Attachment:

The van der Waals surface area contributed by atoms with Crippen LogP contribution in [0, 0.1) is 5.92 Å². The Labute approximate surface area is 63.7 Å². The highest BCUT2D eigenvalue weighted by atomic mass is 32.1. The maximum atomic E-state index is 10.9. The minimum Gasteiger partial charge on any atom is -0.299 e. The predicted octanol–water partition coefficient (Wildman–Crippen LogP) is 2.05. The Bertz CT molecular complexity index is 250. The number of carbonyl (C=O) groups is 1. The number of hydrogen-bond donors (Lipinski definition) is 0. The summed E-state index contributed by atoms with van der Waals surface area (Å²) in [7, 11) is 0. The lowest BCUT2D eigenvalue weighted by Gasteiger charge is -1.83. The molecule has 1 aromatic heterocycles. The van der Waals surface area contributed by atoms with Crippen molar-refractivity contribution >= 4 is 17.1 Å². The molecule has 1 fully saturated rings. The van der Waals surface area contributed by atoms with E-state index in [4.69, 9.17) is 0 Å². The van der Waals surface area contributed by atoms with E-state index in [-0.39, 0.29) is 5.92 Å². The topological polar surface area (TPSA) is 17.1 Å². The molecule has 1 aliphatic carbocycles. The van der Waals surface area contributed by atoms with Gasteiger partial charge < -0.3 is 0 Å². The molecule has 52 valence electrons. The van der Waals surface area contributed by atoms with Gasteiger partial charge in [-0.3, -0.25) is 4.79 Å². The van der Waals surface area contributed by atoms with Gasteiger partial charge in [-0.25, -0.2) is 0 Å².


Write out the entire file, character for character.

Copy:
The van der Waals surface area contributed by atoms with Crippen LogP contribution in [0, 0.1) is 5.92 Å². The Labute approximate surface area is 63.7 Å². The highest BCUT2D eigenvalue weighted by atomic mass is 32.1. The maximum atomic E-state index is 10.9. The minimum Gasteiger partial charge on any atom is -0.299 e. The predicted octanol–water partition coefficient (Wildman–Crippen LogP) is 2.05. The Bertz CT molecular complexity index is 250. The number of carbonyl (C=O) groups is 1. The number of hydrogen-bond donors (Lipinski definition) is 0. The summed E-state index contributed by atoms with van der Waals surface area (Å²) in [7, 11) is 0. The lowest BCUT2D eigenvalue weighted by Gasteiger charge is -1.83. The molecule has 1 aromatic heterocycles. The van der Waals surface area contributed by atoms with Crippen molar-refractivity contribution >= 4 is 17.1 Å². The molecule has 1 fully saturated rings. The van der Waals surface area contributed by atoms with E-state index in [4.69, 9.17) is 0 Å². The van der Waals surface area contributed by atoms with E-state index in [-0.39, 0.29) is 5.92 Å². The topological polar surface area (TPSA) is 17.1 Å². The molecule has 1 aliphatic carbocycles. The van der Waals surface area contributed by atoms with Gasteiger partial charge < -0.3 is 0 Å². The molecule has 52 valence electrons. The van der Waals surface area contributed by atoms with Gasteiger partial charge in [-0.3, -0.25) is 4.79 Å². The van der Waals surface area contributed by atoms with Gasteiger partial charge in [-0.25, -0.2) is 0 Å².